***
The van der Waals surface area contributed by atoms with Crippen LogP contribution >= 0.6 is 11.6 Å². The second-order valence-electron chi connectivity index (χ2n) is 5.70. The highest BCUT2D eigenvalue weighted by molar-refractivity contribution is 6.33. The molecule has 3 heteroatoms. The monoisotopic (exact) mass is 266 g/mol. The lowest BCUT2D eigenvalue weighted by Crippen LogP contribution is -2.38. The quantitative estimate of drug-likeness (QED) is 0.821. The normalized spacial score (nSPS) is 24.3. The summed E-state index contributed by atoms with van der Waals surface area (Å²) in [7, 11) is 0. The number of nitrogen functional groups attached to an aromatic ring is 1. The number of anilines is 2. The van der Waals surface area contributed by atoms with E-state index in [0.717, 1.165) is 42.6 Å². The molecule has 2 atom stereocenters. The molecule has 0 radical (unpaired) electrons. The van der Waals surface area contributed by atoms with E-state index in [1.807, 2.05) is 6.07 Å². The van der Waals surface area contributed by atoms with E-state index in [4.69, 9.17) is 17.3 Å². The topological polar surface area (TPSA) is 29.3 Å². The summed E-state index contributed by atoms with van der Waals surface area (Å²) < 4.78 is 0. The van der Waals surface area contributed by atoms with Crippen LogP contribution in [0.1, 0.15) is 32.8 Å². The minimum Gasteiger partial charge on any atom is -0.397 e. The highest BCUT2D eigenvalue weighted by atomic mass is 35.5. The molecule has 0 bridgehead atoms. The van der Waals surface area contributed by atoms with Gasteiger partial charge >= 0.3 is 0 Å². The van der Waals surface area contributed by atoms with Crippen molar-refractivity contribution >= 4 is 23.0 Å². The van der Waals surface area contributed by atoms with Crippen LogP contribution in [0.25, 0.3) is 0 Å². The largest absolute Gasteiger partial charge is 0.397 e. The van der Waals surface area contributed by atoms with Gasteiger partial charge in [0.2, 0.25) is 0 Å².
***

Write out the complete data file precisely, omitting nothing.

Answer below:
The van der Waals surface area contributed by atoms with Crippen LogP contribution >= 0.6 is 11.6 Å². The second-order valence-electron chi connectivity index (χ2n) is 5.70. The highest BCUT2D eigenvalue weighted by molar-refractivity contribution is 6.33. The molecule has 3 heteroatoms. The monoisotopic (exact) mass is 266 g/mol. The lowest BCUT2D eigenvalue weighted by Crippen LogP contribution is -2.38. The quantitative estimate of drug-likeness (QED) is 0.821. The normalized spacial score (nSPS) is 24.3. The summed E-state index contributed by atoms with van der Waals surface area (Å²) in [7, 11) is 0. The number of nitrogen functional groups attached to an aromatic ring is 1. The number of anilines is 2. The van der Waals surface area contributed by atoms with E-state index in [0.717, 1.165) is 42.6 Å². The molecule has 2 atom stereocenters. The molecule has 0 radical (unpaired) electrons. The van der Waals surface area contributed by atoms with E-state index in [1.807, 2.05) is 6.07 Å². The van der Waals surface area contributed by atoms with E-state index in [4.69, 9.17) is 17.3 Å². The topological polar surface area (TPSA) is 29.3 Å². The summed E-state index contributed by atoms with van der Waals surface area (Å²) < 4.78 is 0. The van der Waals surface area contributed by atoms with Crippen LogP contribution in [0.1, 0.15) is 32.8 Å². The minimum Gasteiger partial charge on any atom is -0.397 e. The highest BCUT2D eigenvalue weighted by atomic mass is 35.5. The molecule has 0 bridgehead atoms. The van der Waals surface area contributed by atoms with Gasteiger partial charge >= 0.3 is 0 Å². The van der Waals surface area contributed by atoms with Crippen molar-refractivity contribution >= 4 is 23.0 Å². The van der Waals surface area contributed by atoms with Crippen LogP contribution in [0.25, 0.3) is 0 Å². The largest absolute Gasteiger partial charge is 0.397 e. The van der Waals surface area contributed by atoms with Gasteiger partial charge in [0.2, 0.25) is 0 Å².